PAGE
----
OTTAWA (Reuters) - Tumbling oil prices triggered a sharper-than-expected decline in Canadian industrial product and raw materials prices in September, pointing to an eventual softening of inflationary pressure on consumers down the line.
Statistics Canada said on Thursday that producer prices, the amount manufacturers receive for goods leaving the plant, fell 1.2 percent in the month versus the average forecast in a Reuters poll of a 0.4 percent decline. A 4.5 percent drop in petroleum and coal product prices heavily influenced the downturn in the producer price index.
It was the second straight fall in the index after a 0.1 percent slip in August. In the year to September, prices rose 8 percent, easing from 8.5 percent growth a month earlier. In addition to energy products, prices fell sharply for primary metal products and chemical products.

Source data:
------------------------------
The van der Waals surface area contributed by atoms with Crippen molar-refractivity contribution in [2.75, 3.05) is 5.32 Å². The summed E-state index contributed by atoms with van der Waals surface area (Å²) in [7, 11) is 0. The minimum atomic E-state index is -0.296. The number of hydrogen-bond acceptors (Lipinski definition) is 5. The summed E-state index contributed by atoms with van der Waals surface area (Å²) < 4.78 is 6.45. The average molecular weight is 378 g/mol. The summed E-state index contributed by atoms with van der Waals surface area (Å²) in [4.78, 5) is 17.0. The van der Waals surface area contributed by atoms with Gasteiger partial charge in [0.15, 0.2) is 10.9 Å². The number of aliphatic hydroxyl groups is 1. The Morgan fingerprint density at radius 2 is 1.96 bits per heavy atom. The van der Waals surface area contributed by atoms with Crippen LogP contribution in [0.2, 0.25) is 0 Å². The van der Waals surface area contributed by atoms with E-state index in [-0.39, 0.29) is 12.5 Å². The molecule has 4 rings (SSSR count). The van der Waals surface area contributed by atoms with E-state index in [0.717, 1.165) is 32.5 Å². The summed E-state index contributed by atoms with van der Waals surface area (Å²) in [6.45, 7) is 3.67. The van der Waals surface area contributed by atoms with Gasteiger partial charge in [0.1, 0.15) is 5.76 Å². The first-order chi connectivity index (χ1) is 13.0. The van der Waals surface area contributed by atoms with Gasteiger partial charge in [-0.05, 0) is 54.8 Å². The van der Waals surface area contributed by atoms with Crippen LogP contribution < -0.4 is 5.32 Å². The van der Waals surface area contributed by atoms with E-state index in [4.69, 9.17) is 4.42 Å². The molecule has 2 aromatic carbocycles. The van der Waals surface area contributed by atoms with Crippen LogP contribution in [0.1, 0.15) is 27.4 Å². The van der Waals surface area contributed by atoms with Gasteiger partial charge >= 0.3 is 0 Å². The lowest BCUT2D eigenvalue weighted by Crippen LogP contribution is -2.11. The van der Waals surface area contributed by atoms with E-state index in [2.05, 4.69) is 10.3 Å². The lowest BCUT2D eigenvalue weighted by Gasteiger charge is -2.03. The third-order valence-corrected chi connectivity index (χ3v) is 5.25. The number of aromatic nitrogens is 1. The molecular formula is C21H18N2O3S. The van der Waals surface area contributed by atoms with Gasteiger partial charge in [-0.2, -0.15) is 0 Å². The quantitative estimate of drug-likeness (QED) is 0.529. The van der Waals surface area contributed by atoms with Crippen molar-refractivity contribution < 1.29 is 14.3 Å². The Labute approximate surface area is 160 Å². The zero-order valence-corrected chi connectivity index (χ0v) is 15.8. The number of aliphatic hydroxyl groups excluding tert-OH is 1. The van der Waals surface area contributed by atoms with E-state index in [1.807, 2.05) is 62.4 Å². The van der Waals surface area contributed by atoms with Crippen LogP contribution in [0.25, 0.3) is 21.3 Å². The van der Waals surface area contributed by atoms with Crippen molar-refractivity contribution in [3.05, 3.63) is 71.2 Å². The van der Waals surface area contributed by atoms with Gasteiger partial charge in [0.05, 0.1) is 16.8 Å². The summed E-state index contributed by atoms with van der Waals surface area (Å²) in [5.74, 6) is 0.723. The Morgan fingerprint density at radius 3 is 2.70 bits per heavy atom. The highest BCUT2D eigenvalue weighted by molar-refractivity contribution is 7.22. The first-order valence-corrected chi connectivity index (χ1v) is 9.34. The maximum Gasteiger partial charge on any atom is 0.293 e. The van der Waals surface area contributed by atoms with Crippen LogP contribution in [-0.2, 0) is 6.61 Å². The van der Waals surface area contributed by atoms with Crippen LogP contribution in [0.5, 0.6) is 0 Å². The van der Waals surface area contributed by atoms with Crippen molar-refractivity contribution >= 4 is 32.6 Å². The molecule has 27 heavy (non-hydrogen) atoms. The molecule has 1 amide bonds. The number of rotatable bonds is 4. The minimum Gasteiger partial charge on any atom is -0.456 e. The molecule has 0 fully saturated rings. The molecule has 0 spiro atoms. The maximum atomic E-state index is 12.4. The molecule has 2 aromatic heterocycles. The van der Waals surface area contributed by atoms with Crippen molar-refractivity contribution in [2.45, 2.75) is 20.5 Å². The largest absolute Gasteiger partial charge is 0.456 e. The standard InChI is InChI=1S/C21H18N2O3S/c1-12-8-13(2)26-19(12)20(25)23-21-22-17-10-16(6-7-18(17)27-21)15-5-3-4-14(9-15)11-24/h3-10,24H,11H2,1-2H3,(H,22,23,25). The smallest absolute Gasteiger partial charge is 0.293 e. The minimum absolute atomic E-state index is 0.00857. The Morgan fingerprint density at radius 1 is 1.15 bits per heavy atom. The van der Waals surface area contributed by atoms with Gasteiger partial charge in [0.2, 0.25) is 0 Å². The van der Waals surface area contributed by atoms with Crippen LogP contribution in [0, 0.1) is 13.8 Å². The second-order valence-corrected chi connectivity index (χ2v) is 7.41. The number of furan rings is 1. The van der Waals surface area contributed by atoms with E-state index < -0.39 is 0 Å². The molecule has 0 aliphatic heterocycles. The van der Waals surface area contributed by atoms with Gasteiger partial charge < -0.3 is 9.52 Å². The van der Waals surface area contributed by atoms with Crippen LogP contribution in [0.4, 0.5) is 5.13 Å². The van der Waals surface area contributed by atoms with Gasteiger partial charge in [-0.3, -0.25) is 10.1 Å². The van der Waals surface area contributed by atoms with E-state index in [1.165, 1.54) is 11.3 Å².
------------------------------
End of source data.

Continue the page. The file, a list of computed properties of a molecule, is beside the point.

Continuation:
The heavyweight vehicles and transport equipment sector, which has almost a quarter of the weighting in the index, held steady with a 0.2 percent price gain.
The raw materials price index, which reflects what manufacturers pay for raw resources, slumped 7.2 percent. That was steeper than the 5 percent drop forecast by analysts but still milder than the 7.7 percent slide in August. Statscan attributed the drop to price decreases in mineral fuels. The annual rise in raw materials prices eased to 14.8 percent from 22.6 percent.
Reporting by Louise Egan; Editing by James Dalgleish